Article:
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 The Theatreguide.London Review

Stepping Out
Union Theatre   Autumn-Winter 2011

This play defies criticism. Richard Harris's 1984 comedy (unobtrusively updated by the playwright for this revival) is a sweet tail-wagging puppy dog of a show, tripping all over itself in its desire to please you and be petted, and there's no point to doing anything but giving yourself over to its innocent good spirits and enjoying yourself. 

The scene is a church hall where a former chorus girl ekes out a living and keeps (as it were) a toe in by teaching a weekly tap dancing class to a motley group of housewives (and one token man) who are all there more for the excuse to get out of the house than from any real artistic ambition. 

So, in between bouts of trying to follow the instructor's simple time steps, they chat and gossip and betray little insights into themselves. 

They are, of course, a cross-section of stereotypes the big brash one, the jolly fat one, the snooty posh one, the mousy shy one, and so on and their secrets are predictable. 

No points for being able to guess long in advance whose husband beats her, whose ignores her, or any of the other small revelations though you might notice that every little gesture toward a subplot is left hanging as an unresolved loose end in the play's determination to reach a happy ending.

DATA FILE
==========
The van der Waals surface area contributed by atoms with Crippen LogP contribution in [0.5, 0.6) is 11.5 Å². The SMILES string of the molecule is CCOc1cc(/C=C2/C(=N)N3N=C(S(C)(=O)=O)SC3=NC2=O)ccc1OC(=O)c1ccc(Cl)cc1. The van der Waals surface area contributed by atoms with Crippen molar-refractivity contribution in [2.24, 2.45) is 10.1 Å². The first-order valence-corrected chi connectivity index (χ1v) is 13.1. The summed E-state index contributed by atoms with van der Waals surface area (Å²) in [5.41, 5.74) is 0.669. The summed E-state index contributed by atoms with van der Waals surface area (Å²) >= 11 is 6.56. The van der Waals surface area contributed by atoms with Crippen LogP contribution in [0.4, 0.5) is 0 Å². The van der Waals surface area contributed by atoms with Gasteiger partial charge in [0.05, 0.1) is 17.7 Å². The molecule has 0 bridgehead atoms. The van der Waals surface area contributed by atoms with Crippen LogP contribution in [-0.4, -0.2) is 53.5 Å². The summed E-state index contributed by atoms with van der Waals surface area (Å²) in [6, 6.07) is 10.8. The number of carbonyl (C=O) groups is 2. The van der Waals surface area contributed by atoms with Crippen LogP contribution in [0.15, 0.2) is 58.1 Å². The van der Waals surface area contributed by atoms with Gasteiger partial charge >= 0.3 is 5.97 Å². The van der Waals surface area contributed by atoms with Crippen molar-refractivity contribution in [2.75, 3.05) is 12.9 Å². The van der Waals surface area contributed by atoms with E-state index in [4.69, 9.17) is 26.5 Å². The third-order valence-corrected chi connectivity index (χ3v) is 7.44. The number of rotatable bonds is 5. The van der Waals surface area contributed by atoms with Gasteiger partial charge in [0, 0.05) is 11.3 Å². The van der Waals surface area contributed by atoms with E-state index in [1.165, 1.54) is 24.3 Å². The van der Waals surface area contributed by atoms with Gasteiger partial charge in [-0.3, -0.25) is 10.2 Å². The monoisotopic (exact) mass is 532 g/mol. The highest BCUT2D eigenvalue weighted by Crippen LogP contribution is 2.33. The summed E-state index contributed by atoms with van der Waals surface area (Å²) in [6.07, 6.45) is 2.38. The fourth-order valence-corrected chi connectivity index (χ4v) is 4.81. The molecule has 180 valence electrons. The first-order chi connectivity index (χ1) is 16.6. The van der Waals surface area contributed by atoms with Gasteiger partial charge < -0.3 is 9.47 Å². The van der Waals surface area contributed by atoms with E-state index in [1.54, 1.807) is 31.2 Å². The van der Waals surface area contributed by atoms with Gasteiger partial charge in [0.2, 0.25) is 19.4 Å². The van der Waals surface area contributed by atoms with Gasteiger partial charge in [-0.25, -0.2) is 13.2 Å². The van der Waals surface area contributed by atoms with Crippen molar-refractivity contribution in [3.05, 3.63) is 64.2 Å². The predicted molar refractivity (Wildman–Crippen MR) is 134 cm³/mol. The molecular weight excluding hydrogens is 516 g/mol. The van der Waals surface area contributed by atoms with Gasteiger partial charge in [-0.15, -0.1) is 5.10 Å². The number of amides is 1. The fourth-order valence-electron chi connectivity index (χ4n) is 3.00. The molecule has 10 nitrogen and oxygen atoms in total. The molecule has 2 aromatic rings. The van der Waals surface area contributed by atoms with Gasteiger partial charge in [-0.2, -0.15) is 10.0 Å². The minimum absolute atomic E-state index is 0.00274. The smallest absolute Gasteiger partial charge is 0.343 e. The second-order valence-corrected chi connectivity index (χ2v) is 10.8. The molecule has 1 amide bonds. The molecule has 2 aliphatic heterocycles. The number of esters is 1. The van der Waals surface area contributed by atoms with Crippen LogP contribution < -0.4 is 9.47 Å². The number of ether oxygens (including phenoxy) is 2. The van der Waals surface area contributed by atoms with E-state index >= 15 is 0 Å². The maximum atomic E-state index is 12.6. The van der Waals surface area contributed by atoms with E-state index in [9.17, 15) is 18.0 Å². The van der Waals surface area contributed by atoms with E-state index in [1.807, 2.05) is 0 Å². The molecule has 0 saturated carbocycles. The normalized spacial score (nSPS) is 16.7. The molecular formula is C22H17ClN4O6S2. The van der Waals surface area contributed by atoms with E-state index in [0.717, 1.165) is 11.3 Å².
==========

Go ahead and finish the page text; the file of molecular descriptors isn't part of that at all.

Will the general good will overcome the occasional spats? Will they learn enough to be able to perform at a local charity show without totally embarrassing themselves? Will we get a finale in which they magically dance the way they do in their wildest dreams? Do you really have to ask? 

I'm not spoiling any surprises, because predictability and formula are very big parts of the play's appeal, and it's precisely because we know there will be nothing unexpected that we can relax and enjoy the fairy tale. 

Little more is asked of the cast than that they play stereotypes and dance badly, and they all accomplish that. David Ball's direction is more assured in the light-hearted scenes than in the occasional moments of pathos or darkness, which generally fall flat. 

But turn off your critical faculties and just let the puppy dog romp, and you'll have a thoroughly pleasant evening.

Gerald Berkowitz

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Review -   Stepping Out - Union Theatre 2011


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